July 20, 1987
CORONET INSURANCE COMPANY, PLAINTIFF-APPELLEE
ROBERT BOOKER, DEFENDANT-APPELLANT
APPELLATE COURT OF ILLINOIS, FIRST DISTRICT, FIRST DIVISION
511 N.E.2d 793, 158 Ill. App. 3d 466, 110 Ill. Dec. 616 1987.IL.1019
Appeal from the Circuit Court of Cook County; the Hon. Albert Green, Judge, presiding.
JUSTICE O'CONNOR delivered the opinion of the court. BUCKLEY and MANNING, JJ., concur.
DECISION OF THE COURT DELIVERED BY THE HONORABLE JUDGE O'CONNOR
Defendant, Robert Booker, appeals from the trial court's denial of his section 2-1401 petition (Ill. Rev. Stat. 1985, ch. 110, par. 2-1401) to vacate the court's order of March 21, 1985, which granted plaintiff, Coronet Insurance Company, a declaratory judgment against Booker. Coronet cross-appeals from the trial court's denial of its section 2-611 motion (Ill. Rev. Stat. 1985, ch. 110, par. 2-611) for sanctions against Booker. For the reasons that follow, we affirm.
On January 22, 1979, Booker was injured in a car accident involving Roosevelt Skipper, an uninsured motorist, and Sandra Brown. Booker's automobile was covered by a Coronet insurance policy which included uninsured motorist coverage.
Booker filed a lawsuit against the uninsured motorist and on March 23, 1983, obtained a $6,000 default judgment. Booker also filed a claim with Coronet for uninsured motorist coverage.
Pursuant to the terms of the insurance policy, Coronet and Booker submitted Booker's claim to arbitration for a hearing, and agreed to the selection of the arbitrator. After a hearing, the arbitrator awarded Booker $9,000.
Subsequently, Coronet filed a complaint in the circuit court of Cook County against Booker for a declaratory judgment to vacate the arbitration award. The complaint alleged that the award should be vacated because the default judgment Booker obtained against the uninsured motorist constituted collateral estoppel on the issue of damages. The complaint further alleged that the arbitrator exceeded his authority by entering an award above $6,000. Alternatively, Coronet alleged that Booker breached his duty to protect Coronet's right of subrogation when he failed to obtain a default judgment against the uninsured motorist for the full amount of his damages.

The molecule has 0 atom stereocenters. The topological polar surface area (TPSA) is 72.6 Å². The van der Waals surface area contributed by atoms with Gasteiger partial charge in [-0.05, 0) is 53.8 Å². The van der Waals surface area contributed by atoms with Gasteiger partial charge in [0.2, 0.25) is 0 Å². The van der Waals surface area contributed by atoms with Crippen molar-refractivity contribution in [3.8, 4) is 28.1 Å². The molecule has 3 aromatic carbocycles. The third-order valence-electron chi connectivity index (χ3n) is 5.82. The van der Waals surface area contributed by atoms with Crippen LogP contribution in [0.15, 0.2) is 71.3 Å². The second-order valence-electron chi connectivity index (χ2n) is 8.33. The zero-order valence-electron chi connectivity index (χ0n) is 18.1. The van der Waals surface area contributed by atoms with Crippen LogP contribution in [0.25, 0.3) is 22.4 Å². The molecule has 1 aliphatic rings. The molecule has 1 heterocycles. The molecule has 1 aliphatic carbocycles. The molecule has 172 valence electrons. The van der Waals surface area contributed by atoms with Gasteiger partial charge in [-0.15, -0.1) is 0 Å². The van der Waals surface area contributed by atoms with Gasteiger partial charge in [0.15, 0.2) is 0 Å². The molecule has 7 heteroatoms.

On November 17, 1984, the sheriff served the summons and complaint on Booker by substitute service. Booker filed no appearance, and on March 21, 1985, the trial court entered a default judgment for declaratory relief against Booker. The judgment provided that the arbitrator exceeded his authority by awarding Booker $9,000, and had authority to enter an award of only $6,000. The court vacated the arbitrator's award to the extent it exceeded $6,000.
On April 11, 1985, Booker filed a motion to vacate the March 21, 1985, order, which the trial court denied on July 17, 1985.
Booker filed a notice of appeal of the trial court's denial of his motion to vacate on August 15, 1985. However, on January 16, 1986, Booker filed a motion to dismiss the appeal which this court granted on January 27, 1986.
On March 13, 1986, Booker filed a petition with the circuit court under section 2-1401 of the Civil Practice Law (Ill. Rev. Stat. 1985, ch. 110, par. 2-1401) to vacate the March 21, 1985, order. On April 21, 1986, the trial court denied the motion, finding that there was no statutory basis or any foundation for the motion.
On March 25, 1986, Coronet filed a motion for sanctions under section 2-611 of the Civil Practice Law (Ill. Rev. Stat. 1985, ch. 110, par. 2-611), which the court denied on May 20, 1986.
On May 16, 1986, Booker filed a notice of appeal from the trial court's denial of his section 2 -- 1401 petition. On May 23, 1986, Coronet filed a notice of cross-appeal from the trial court's denial of its section 2 -- 611 motion.
Booker contends that he properly brought his section 2 -- 1401 petition because the March 21, 1985, default judgment for declaratory relief was void for lack of jurisdiction to vacate the arbitrator's award, and a void judgment can be vacated at any time. He argues that because the insurance policy between Booker and Coronet specified that the parties would be bound by arbitration, only the American Arbitration Association had jurisdiction to hear the dispute. We disagree.